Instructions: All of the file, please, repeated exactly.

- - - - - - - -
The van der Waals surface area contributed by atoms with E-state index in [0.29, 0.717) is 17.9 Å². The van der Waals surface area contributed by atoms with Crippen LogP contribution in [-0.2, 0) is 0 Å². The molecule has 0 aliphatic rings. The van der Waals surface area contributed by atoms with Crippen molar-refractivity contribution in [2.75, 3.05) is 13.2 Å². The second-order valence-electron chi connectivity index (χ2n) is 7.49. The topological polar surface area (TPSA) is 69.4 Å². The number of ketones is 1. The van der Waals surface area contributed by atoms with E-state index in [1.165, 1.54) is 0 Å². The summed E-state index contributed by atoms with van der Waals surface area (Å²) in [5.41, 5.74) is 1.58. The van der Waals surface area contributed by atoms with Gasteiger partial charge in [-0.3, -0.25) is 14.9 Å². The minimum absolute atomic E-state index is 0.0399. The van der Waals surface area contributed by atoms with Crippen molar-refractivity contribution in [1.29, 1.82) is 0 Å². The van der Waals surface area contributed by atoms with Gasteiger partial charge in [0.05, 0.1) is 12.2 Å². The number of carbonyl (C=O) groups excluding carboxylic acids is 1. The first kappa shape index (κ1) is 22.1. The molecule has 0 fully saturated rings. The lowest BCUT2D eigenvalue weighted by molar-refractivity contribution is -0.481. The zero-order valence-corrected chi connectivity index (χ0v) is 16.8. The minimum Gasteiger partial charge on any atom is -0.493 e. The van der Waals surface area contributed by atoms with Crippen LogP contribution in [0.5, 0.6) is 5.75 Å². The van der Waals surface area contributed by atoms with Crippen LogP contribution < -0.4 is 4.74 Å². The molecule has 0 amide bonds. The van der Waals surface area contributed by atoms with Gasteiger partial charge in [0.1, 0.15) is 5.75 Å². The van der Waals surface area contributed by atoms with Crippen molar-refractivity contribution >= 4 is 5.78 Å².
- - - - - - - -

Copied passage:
The van der Waals surface area contributed by atoms with E-state index in [0.29, 0.717) is 17.9 Å². The van der Waals surface area contributed by atoms with Crippen LogP contribution in [-0.2, 0) is 0 Å². The molecule has 0 aliphatic rings. The van der Waals surface area contributed by atoms with Crippen molar-refractivity contribution in [2.75, 3.05) is 13.2 Å². The second-order valence-electron chi connectivity index (χ2n) is 7.49. The topological polar surface area (TPSA) is 69.4 Å². The number of ketones is 1. The van der Waals surface area contributed by atoms with E-state index in [1.165, 1.54) is 0 Å². The summed E-state index contributed by atoms with van der Waals surface area (Å²) in [5.41, 5.74) is 1.58. The van der Waals surface area contributed by atoms with Gasteiger partial charge in [-0.3, -0.25) is 14.9 Å². The minimum absolute atomic E-state index is 0.0399. The van der Waals surface area contributed by atoms with Crippen molar-refractivity contribution in [1.29, 1.82) is 0 Å². The van der Waals surface area contributed by atoms with Gasteiger partial charge in [0.05, 0.1) is 12.2 Å². The number of carbonyl (C=O) groups excluding carboxylic acids is 1. The first kappa shape index (κ1) is 22.1. The molecule has 0 fully saturated rings. The lowest BCUT2D eigenvalue weighted by molar-refractivity contribution is -0.481. The zero-order valence-corrected chi connectivity index (χ0v) is 16.8. The minimum Gasteiger partial charge on any atom is -0.493 e. The van der Waals surface area contributed by atoms with Crippen LogP contribution in [0.5, 0.6) is 5.75 Å². The van der Waals surface area contributed by atoms with Crippen LogP contribution < -0.4 is 4.74 Å². The molecule has 0 amide bonds. The van der Waals surface area contributed by atoms with Gasteiger partial charge in [0.1, 0.15) is 5.75 Å². The van der Waals surface area contributed by atoms with Crippen molar-refractivity contribution >= 4 is 5.78 Å².